TV show ‘ER’ was based on the Cook Co hospital where they have really interesting cases. Emergency room: “I am having chest pains” and staff asks questions in a triage decision tree. Data cleaning is required.

Professor DeVeaux showed neural nets in pictures, with X1, X2, … and an input layer z1, z2, z3, with a hidden layer going onto y the output layer. It is computationally intensive. Model building includes training, test, evaluate, and what he likes to call, “shaking the tree” to pair down the variables to a reasonable number.

Bootstrap aggregation is called, ‘bagging’ and ‘random forest variation’ comes in. You can end up with all the trees looking the same. Combined with ‘boosting’ the two methodologies compliment each other for better results. He uses neural-nets with bootstrap aggregation and boosting to see how his simpler models are doing.

Last example, HP backpack inkjet printer (did it go to the moon?) First analysis predicted that the problem-reports correlated with zip-codes and a map showed they were in the hot and high-elevation Rocky Mountain time zone. Ink was tested in the rain forest of WA, not for dusty desert. Hence, they learned to put in different ink.

Success in data mining comes from knowing what the problem is; getting the data right; data preparation (definitions, cleaning, feature creation, and transformations); EDM – exploratory data modeling (reduce dimensions); Secondary modeling stage (include graphics and data analysis); finally cycle back to the top.

Contact and also
He also lists five textbooks he uses in his modeling/prediction classes.

Q/A: Manny Uy asks the first question (another professor.)
Q: Correlation vs Causality. How do you deal with bias?
A: We all deal with it, trying to be open but still restricting. Cross-validation cures some ills. [Example] Stu Hunter taught him park analysis.

LUNCH; Meet the Developers; Break-out Sessions for presentations.

Dr Diane Michelson introduced Dr Marie Gaudard
“Classification of Breast Cancer Cells” Dr Marie Gaudard,
They are finishing a book Visual Six Sigma -- Making Data Analysis Lean
Emphasize the value of visualization in any modeling endeavor. A typical model consists of 10 to 40 nuclei. Larger cells may be malignant or benign.

Dr Gaudard showed some visualization and then moved to analysis. Limiting the number of columns at first allows looking at basic statistics univariate bar-plots, including one-way analysis. Then scatter plot matrix shows two variables at a time, then three with color having red meaning malignant.

She adds correlation ellipses over the scatter plot matrix. The point is that it is very important to look at your data. Statistical graphics leads to understanding. She shortens the plots of logistic fit and for the ROC curve (receiver operating characteristic) to get them both on-screen. The area under the ROC curve gives an indication of goodness of fit, trying to approach 1.0 Dr Gaudard chooses a few fits that are close to 0.98 and then shows the 3d scatterplot.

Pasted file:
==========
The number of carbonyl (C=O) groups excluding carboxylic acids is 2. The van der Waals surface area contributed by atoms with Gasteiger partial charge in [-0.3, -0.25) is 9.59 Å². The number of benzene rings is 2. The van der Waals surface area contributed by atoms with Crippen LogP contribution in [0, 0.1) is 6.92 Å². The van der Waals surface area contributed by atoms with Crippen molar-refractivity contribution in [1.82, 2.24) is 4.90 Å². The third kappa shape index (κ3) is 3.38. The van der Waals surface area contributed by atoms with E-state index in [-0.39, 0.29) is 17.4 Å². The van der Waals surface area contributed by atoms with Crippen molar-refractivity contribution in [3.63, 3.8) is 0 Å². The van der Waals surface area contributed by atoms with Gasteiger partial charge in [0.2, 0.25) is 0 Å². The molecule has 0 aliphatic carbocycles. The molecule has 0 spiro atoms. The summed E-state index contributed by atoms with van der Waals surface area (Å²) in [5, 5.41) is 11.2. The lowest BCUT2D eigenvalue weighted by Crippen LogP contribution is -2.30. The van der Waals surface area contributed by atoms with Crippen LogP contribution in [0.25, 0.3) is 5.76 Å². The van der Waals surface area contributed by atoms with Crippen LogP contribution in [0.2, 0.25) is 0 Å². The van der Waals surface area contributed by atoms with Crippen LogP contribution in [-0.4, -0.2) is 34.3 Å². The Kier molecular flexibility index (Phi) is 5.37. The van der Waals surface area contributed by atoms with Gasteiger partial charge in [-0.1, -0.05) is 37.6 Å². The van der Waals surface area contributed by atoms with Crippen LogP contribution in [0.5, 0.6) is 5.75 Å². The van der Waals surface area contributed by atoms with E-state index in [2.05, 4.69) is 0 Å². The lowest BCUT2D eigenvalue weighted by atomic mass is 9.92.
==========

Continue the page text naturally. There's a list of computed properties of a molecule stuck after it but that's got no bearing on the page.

The red triangle at the top of the partition report gives the user many options, including ROC Curve, Lift Curve, Leaf Report, K-Fold Cross Validation, and The Small Tree View.

They found the model with max area, max smoothness, and mean texture. Blue dots were nonmalignant and red dots cancerous.

Next graph showed the effect of model complexity, with test curve and model curve, showing what happens with over-fit.

You can define row states simply by highlighting and identifying the row. Other basic operations were demonstrated showing power and ease of JMP. It makes sense to classify a new obs as malignant only of [something] is more than 0.5 (50%). Surface p3d plot was shown of predicted values. You can reclassify by moving the 0.5 plane up or down. A mosaic plot was shown of logistic model. Next was stepwise logic modeling. JMP 9 may be quite different, she says. She next runs a partition model -- splits into two classes and split into five levels. The graphic of the tree hierarchy comes up. At this stage she is not tuning the models, just observing.

A neural net model uses three hidden nodes to come up with a diagnosis. Then K-Fold cross-validation is used. To distinguish goodness, she looks at the points that have been mis-characterized (misclassified.) One of the neural nets classifies all correctly. Assessment of final model uses mosaic plot and contingency table. The talk illustrated the concepts and was very well done and instructive.

Summary: Training, Test, and Validation Sets.
We construct three independent analysis data sets:
_ > A training set (60%) used to develop models.
_ > A test set (20%)
_ > A validation set (20%)
The paper was excellent, showing graphs and analysis in JMP.


“Conjoint Marketing Experimental Design Considerations”,
_ _ _ Chris Nachtsheim and Rob Reul